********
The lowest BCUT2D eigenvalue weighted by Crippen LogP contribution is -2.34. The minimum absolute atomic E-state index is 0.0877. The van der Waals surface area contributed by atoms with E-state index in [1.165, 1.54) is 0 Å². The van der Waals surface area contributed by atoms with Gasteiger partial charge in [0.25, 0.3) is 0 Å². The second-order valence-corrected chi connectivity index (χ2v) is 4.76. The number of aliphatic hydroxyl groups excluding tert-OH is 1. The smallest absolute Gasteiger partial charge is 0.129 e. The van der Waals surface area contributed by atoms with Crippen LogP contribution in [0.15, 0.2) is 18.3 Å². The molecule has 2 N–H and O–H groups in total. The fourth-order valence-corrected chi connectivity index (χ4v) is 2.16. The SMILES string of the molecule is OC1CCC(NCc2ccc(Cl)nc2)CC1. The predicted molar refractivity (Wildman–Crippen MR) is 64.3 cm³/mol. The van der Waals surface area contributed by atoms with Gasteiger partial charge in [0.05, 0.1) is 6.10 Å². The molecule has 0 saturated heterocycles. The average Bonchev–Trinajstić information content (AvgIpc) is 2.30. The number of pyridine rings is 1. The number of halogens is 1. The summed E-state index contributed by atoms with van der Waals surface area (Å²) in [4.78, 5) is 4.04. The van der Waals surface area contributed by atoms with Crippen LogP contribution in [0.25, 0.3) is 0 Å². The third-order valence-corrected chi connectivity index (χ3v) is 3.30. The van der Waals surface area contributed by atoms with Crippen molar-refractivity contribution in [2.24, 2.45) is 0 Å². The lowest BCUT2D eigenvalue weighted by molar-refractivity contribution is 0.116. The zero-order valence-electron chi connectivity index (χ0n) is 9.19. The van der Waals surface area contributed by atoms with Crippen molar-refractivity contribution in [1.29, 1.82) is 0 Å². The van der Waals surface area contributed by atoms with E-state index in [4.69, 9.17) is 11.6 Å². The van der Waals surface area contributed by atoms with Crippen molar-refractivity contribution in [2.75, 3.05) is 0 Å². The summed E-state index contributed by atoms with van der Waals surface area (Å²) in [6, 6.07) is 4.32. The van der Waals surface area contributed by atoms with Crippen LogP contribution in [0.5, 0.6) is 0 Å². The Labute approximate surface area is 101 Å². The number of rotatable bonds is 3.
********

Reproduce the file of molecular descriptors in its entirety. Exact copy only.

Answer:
The lowest BCUT2D eigenvalue weighted by Crippen LogP contribution is -2.34. The minimum absolute atomic E-state index is 0.0877. The van der Waals surface area contributed by atoms with E-state index in [1.165, 1.54) is 0 Å². The van der Waals surface area contributed by atoms with Gasteiger partial charge in [0.25, 0.3) is 0 Å². The second-order valence-corrected chi connectivity index (χ2v) is 4.76. The number of aliphatic hydroxyl groups excluding tert-OH is 1. The smallest absolute Gasteiger partial charge is 0.129 e. The van der Waals surface area contributed by atoms with Crippen LogP contribution in [0.15, 0.2) is 18.3 Å². The molecule has 2 N–H and O–H groups in total. The fourth-order valence-corrected chi connectivity index (χ4v) is 2.16. The SMILES string of the molecule is OC1CCC(NCc2ccc(Cl)nc2)CC1. The predicted molar refractivity (Wildman–Crippen MR) is 64.3 cm³/mol. The van der Waals surface area contributed by atoms with Gasteiger partial charge in [0.05, 0.1) is 6.10 Å². The molecule has 0 saturated heterocycles. The average Bonchev–Trinajstić information content (AvgIpc) is 2.30. The number of pyridine rings is 1. The number of halogens is 1. The summed E-state index contributed by atoms with van der Waals surface area (Å²) in [4.78, 5) is 4.04. The van der Waals surface area contributed by atoms with Crippen LogP contribution in [0.25, 0.3) is 0 Å². The third-order valence-corrected chi connectivity index (χ3v) is 3.30. The van der Waals surface area contributed by atoms with Crippen molar-refractivity contribution in [2.24, 2.45) is 0 Å². The lowest BCUT2D eigenvalue weighted by molar-refractivity contribution is 0.116. The zero-order valence-electron chi connectivity index (χ0n) is 9.19. The van der Waals surface area contributed by atoms with Crippen molar-refractivity contribution in [1.29, 1.82) is 0 Å². The van der Waals surface area contributed by atoms with E-state index in [4.69, 9.17) is 11.6 Å². The van der Waals surface area contributed by atoms with Crippen molar-refractivity contribution in [2.75, 3.05) is 0 Å². The summed E-state index contributed by atoms with van der Waals surface area (Å²) in [6, 6.07) is 4.32. The van der Waals surface area contributed by atoms with Crippen LogP contribution in [0.5, 0.6) is 0 Å². The Labute approximate surface area is 101 Å². The number of rotatable bonds is 3.